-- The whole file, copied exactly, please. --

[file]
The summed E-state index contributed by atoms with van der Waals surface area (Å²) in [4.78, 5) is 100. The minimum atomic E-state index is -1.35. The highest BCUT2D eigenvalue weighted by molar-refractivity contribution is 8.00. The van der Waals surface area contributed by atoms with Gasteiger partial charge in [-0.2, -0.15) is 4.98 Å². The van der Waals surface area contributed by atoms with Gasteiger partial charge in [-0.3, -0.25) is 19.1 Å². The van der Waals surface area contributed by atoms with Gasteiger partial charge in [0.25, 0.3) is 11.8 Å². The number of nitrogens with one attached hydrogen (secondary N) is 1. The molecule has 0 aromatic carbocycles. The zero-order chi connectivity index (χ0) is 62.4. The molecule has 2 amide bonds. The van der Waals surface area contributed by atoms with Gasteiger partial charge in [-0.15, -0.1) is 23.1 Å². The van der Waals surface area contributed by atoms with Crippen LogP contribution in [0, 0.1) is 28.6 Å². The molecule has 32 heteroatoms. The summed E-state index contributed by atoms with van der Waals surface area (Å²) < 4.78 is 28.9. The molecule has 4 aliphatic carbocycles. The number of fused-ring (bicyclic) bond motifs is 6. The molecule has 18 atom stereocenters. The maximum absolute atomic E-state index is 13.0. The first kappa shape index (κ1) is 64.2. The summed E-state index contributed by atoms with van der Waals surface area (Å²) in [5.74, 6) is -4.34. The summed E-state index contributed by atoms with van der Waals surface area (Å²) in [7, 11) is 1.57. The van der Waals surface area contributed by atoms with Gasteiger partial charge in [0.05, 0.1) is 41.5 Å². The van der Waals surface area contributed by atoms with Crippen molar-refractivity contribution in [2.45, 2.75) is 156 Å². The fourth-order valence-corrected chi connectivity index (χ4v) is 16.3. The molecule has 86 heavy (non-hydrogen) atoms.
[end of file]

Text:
The summed E-state index contributed by atoms with van der Waals surface area (Å²) in [4.78, 5) is 100. The minimum atomic E-state index is -1.35. The highest BCUT2D eigenvalue weighted by molar-refractivity contribution is 8.00. The van der Waals surface area contributed by atoms with Gasteiger partial charge in [-0.2, -0.15) is 4.98 Å². The van der Waals surface area contributed by atoms with Gasteiger partial charge in [-0.3, -0.25) is 19.1 Å². The van der Waals surface area contributed by atoms with Gasteiger partial charge in [0.25, 0.3) is 11.8 Å². The number of nitrogens with one attached hydrogen (secondary N) is 1. The molecule has 0 aromatic carbocycles. The zero-order chi connectivity index (χ0) is 62.4. The molecule has 2 amide bonds. The van der Waals surface area contributed by atoms with Gasteiger partial charge in [-0.15, -0.1) is 23.1 Å². The van der Waals surface area contributed by atoms with Crippen LogP contribution in [0, 0.1) is 28.6 Å². The molecule has 32 heteroatoms. The summed E-state index contributed by atoms with van der Waals surface area (Å²) < 4.78 is 28.9. The molecule has 4 aliphatic carbocycles. The number of fused-ring (bicyclic) bond motifs is 6. The molecule has 18 atom stereocenters. The maximum absolute atomic E-state index is 13.0. The first kappa shape index (κ1) is 64.2. The summed E-state index contributed by atoms with van der Waals surface area (Å²) in [5.74, 6) is -4.34. The summed E-state index contributed by atoms with van der Waals surface area (Å²) in [7, 11) is 1.57. The van der Waals surface area contributed by atoms with Gasteiger partial charge in [0.05, 0.1) is 41.5 Å². The van der Waals surface area contributed by atoms with Crippen molar-refractivity contribution in [2.45, 2.75) is 156 Å². The fourth-order valence-corrected chi connectivity index (χ4v) is 16.3. The molecule has 86 heavy (non-hydrogen) atoms.